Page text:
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White GWU professor 'cancels' herself for lying about being black for most of her life


'I absolutely cancel myself'

Photo by Jonathan Newton /The Washington Post via Getty Images

Jessica A. Krug, a history professor at George Washington University, "canceled" herself Thursday after admitting in a Medium post to falsely claiming a black identity for much of her professional life.

What are the details?

"For the better part of my adult life, every move I've made, every relationship I've formed, has been rooted in the napalm toxic soil of lies," Krug wrote at the opening of the bizarre post titled, "The Truth, and the Anti-Black Violence of My Lies."

"To an escalating degree over my adult life," she continued. "I have eschewed my lived experience as a white Jewish child in suburban Kansas City under various assumed identities within a Blackness that I had no right to claim: first North African Blackness, then US rooted Blackness, then Caribbean rooted Bronx Blackness."

With a dizzying sense of self-loathing, Krug would go on to call her lies "the very epitome of violence, of thievery and appropriation ... unethical, immoral, anti-Black, colonial.

She added that the lies were likely spawned by "unaddressed mental health demons" that have plagued her since childhood. But mental health issues, she argued, are no excuse for her grievous sin.

"That I claimed belonging with living people and ancestors to whom and for whom my being is always a threat at best and a death sentence at worst," she wrote.

A biographical page on George Washington University's website shows that Krug currently works as an associate professor in the school's history department, specializing in the history of Africa and the African diaspora, or the dispersion of African peoples across the globe.

Image Source: George Washington University screenshot

What else?

Krug, having confessed her wrongs, went on to pass the fitting sentence — a self-cancelation.

Here's what she wrote:

I believe in restorative justice, where possible, even when and where I don't know what that means or how it could work. I believe in accountability. And I believe in cancel culture as a necessary and righteous tool for those with less structural power to wield against those with more power.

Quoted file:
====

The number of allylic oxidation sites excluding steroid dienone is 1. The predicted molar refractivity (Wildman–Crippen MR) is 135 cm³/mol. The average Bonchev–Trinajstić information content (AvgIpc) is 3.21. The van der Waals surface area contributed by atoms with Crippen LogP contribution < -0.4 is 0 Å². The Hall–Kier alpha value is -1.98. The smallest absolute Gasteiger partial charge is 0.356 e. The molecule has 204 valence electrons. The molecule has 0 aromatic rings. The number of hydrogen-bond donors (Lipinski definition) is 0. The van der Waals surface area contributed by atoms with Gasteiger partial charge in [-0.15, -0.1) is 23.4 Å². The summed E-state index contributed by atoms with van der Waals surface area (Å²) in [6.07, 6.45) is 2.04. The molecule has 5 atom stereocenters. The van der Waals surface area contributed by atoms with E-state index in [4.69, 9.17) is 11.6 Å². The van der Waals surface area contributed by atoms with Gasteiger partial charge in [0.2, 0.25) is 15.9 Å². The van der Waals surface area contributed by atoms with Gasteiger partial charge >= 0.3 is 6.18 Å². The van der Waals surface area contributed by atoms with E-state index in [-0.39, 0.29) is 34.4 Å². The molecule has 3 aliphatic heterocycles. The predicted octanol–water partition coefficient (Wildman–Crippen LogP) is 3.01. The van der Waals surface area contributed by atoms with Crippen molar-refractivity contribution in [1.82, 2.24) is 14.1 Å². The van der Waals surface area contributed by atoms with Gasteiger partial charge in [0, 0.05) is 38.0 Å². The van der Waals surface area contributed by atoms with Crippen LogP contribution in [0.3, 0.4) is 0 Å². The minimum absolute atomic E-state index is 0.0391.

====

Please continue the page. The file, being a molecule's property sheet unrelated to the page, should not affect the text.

I should absolutely be cancelled. No. I don't write in passive voice, ever, because I believe we must name power. So. You should absolutely cancel me, and I absolutely cancel myself.

But when evidently prodded by her own conscious as to what exactly a cancellation means for her, she was forced to admit, "I don't know."

She insists, however, that the article is not just some dramatic public relations move.

"This isn't a confession, it isn't a public relations move, and it damn sure isn't a shield," she wrote. "It is the truth, though."

Krug, who has a Ph.D. from the University of Wisconsin-Madison, is the author of "Fugitive Modernities: Politics and Identity Outside the State in Kisama, Angola, and the Americas."

According to her GWU profile, in the book she "interrogates the political practices and discourses through which those who fled from slavery and the violence of the slave trade in Angola forged coherent political communities outside of, and in opposition to, state politics."

TheBlaze reached out to the email provided on Krug's university profile for comment, but did not receive a response in time for publication.

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